Details and advantages of the present invention will emerge more clearly from the following description with reference to the appended diagrammatic drawings, in which:
The cable raceway elements represented in the drawings include wires of two different types forming a mesh, as is familiar to the person skilled in the art. Thus there are longitudinal wires 2 that extend in a rectilinear or substantially rectilinear manner the entire length of a cable raceway element (before any deformation thereof, of course) and transverse wires 4 disposed along the longitudinal wires 2 with a regular pitch. The longitudinal wires 2 are generally called warp wires 2 and the transverse wires 4 are generally called weft wires 4.
In most cable raceways, the transverse wires are U-shaped. In the present invention, these transverse wires 4 have a so-called G-shape. Thus these transverse wires 4 have the shape of a polygon from which one corner has been removed. The
The second lateral flange 10 extends parallel to the first lateral flange 8 from the second longitudinal edge of the bottom 5. This second lateral flange 10 extends over only a portion of the height of the cable raceway element.
In the particular embodiment represented in
As can be seen in
A third longitudinal wire 2 joins the free ends of the rims 12 of the cable raceway element. Opposite this third longitudinal wire 2, facing it, is a fourth longitudinal wire 2 at the middle of the bottom 6. Thus the third and fourth longitudinal wires 2 are in a plane substantially parallel to the first and second lateral flanges of the cable raceway element. In the situation represented in
Note that the portions of the cable raceway element located on either side of the bend are connected by two longitudinal wires that have been bent through the angle corresponding to the angle of the required bend. Despite this bend, the cable raceway element therefore retains a high stiffness. Furthermore, note that virtually all orientations can be accommodated by a bend produced in the cable raceway element. Instead of cutting two facing longitudinal wires, it is possible to cut two adjacent longitudinal wires. In the cable raceway elements represented in
Without going into detail, the fixing clip 20 includes a groove 24 and a slot 26 perpendicular to the groove 24. On either side of the slot 26 is a lug 28. The fixing clip 20 is disposed at the intersection of a longitudinal warp wire 2 with a transverse weft wire 4. For a first fixing clip 20, the longitudinal warp wire 2 is accommodated in the groove 24 and the transverse weft wire 4 is positioned in the slot 26. For the second fixing clip 20, the transverse weft wire 4 is accommodated in the groove 24 and the longitudinal warp wire 2 is positioned in the slot 26. The fixing clip 20 is then pressed against a surface (floor, wall or ceiling) and fixed, for example by means of two screws passing through the lugs 28. Depending on the type of wall and the required mounting, the fixing clip 20 is fitted level with the rim 12, the first lateral wall 8 or the bottom 6 of a cable raceway element, less frequently level with a second lateral flange 10. Note here that if a cable raceway element of the invention is fixed to a wall, that element is pressed against the wall because, in particular, the longitudinal wires 2 are inside the transverse wires 4.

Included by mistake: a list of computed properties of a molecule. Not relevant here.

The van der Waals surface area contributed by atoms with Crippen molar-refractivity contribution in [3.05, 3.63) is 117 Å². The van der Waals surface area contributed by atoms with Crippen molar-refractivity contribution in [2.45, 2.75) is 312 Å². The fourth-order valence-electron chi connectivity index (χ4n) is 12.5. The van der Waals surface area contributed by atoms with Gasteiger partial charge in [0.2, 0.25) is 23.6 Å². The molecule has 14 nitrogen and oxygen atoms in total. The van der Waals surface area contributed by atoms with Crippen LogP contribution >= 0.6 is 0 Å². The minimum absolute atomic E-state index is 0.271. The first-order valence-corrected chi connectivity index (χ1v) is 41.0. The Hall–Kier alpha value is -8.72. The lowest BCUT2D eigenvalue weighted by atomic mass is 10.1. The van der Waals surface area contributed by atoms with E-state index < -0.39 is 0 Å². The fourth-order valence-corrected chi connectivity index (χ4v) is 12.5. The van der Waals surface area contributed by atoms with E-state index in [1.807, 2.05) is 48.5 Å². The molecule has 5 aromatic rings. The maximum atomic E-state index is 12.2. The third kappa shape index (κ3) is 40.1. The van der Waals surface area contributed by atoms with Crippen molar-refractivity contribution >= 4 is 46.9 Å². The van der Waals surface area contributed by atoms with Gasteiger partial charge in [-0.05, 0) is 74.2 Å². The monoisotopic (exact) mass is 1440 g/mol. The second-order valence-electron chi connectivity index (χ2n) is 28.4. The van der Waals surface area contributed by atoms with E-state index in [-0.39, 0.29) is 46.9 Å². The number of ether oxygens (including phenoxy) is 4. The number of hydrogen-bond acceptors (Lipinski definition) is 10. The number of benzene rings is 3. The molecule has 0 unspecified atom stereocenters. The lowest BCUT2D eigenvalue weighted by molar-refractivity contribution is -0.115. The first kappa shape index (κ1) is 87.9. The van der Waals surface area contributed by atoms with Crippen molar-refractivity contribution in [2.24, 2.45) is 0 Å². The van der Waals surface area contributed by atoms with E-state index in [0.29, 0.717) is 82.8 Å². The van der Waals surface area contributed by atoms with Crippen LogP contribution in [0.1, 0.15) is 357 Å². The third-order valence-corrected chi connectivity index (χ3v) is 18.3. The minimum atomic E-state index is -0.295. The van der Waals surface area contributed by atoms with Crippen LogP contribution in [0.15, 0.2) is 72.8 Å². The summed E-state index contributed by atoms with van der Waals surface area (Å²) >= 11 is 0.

Accordingly, two successive transverse wires 4 are accommodated in the two hooks 32 and the suspension member 22 as a whole is fixed, for example by means of a nut, not shown, to the threaded rod hanging down from the ceiling. The rod passes through the elongate hole 30 in the suspension member 22.
Note that for both the
As is clear from the foregoing description, the cable raceways described each have a simple structure but offer many advantages. They are very easy to use in particular. Such cable raceways elements can be bent easily and elements bent in this way retain a high stiffness. Furthermore, thanks in particular to the fact that the longitudinal wires 2 are inside the transverse wires 4, fixing the cable raceway elements is facilitated. Such elements can be pressed against a wall by standard prior art fixing devices. Unlike most other prior art G-section cable raceways, there is no utility here in providing dedicated accessories either for splicing cable raceway elements or for fixing them to a support.
The square embodiment (although a rectangular shape can also be envisaged) is particularly well suited to small cable raceways, in particular cable raceways intended for home use. Such cable raceways can be used to receive the numerous electrical cables that are found in some places in the home to avoid such cables trailing over the floor or hanging along a wall or under a ceiling. The ease of using and fitting this cable raceway makes it an accessory perfectly suitable for use in the home.
The present invention is not limited to the preferred embodiment described hereinabove by way of nonlimiting example. It relates equally to different embodiments that will be evident to the person skilled in is the art falling within the scope of the following claims.
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|U.S. Classification||248/68.1, 211/187, 248/73|
|Cooperative Classification||H02G3/0443, H02G3/0608|
|European Classification||H02G3/04F1, H02G3/06B|
|Jun 13, 2008||AS||Assignment|
Owner name: I.C.M. GROUP, FRANCE
Free format text: ASSIGNMENT OF ASSIGNORS INTEREST;ASSIGNORS:QUERTELET, STEPHANE;DELCOURT, SEBASTIEN;REEL/FRAME:021090/0443
Effective date: 20070220
|Nov 2, 2015||FPAY||Fee payment|
Year of fee payment: 4